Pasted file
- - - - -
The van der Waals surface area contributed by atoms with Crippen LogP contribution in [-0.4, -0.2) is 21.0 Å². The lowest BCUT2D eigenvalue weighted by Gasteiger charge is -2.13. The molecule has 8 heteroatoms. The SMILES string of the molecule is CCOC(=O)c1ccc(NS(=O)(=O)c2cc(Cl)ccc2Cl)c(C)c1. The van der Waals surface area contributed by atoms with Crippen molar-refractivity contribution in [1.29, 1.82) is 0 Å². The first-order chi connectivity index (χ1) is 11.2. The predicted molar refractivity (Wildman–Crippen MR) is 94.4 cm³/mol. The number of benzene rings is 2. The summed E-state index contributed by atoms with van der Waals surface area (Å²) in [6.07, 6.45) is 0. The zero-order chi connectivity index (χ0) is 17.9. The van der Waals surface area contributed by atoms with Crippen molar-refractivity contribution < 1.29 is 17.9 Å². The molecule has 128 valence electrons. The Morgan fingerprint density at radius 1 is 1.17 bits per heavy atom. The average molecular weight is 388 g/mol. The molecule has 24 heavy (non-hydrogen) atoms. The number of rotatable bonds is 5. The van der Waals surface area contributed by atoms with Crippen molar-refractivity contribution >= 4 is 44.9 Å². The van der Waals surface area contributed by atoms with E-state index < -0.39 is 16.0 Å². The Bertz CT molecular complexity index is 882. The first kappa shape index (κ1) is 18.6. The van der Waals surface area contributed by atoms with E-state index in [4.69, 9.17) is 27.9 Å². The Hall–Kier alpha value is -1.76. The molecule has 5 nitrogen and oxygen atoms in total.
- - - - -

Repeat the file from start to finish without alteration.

The van der Waals surface area contributed by atoms with Crippen LogP contribution in [-0.4, -0.2) is 21.0 Å². The lowest BCUT2D eigenvalue weighted by Gasteiger charge is -2.13. The molecule has 8 heteroatoms. The SMILES string of the molecule is CCOC(=O)c1ccc(NS(=O)(=O)c2cc(Cl)ccc2Cl)c(C)c1. The van der Waals surface area contributed by atoms with Crippen molar-refractivity contribution in [1.29, 1.82) is 0 Å². The first-order chi connectivity index (χ1) is 11.2. The predicted molar refractivity (Wildman–Crippen MR) is 94.4 cm³/mol. The number of benzene rings is 2. The summed E-state index contributed by atoms with van der Waals surface area (Å²) in [6.07, 6.45) is 0. The zero-order chi connectivity index (χ0) is 17.9. The van der Waals surface area contributed by atoms with Crippen molar-refractivity contribution < 1.29 is 17.9 Å². The molecule has 128 valence electrons. The Morgan fingerprint density at radius 1 is 1.17 bits per heavy atom. The average molecular weight is 388 g/mol. The molecule has 24 heavy (non-hydrogen) atoms. The number of rotatable bonds is 5. The van der Waals surface area contributed by atoms with Crippen molar-refractivity contribution >= 4 is 44.9 Å². The van der Waals surface area contributed by atoms with E-state index < -0.39 is 16.0 Å². The Bertz CT molecular complexity index is 882. The first kappa shape index (κ1) is 18.6. The van der Waals surface area contributed by atoms with E-state index in [4.69, 9.17) is 27.9 Å². The Hall–Kier alpha value is -1.76. The molecule has 5 nitrogen and oxygen atoms in total.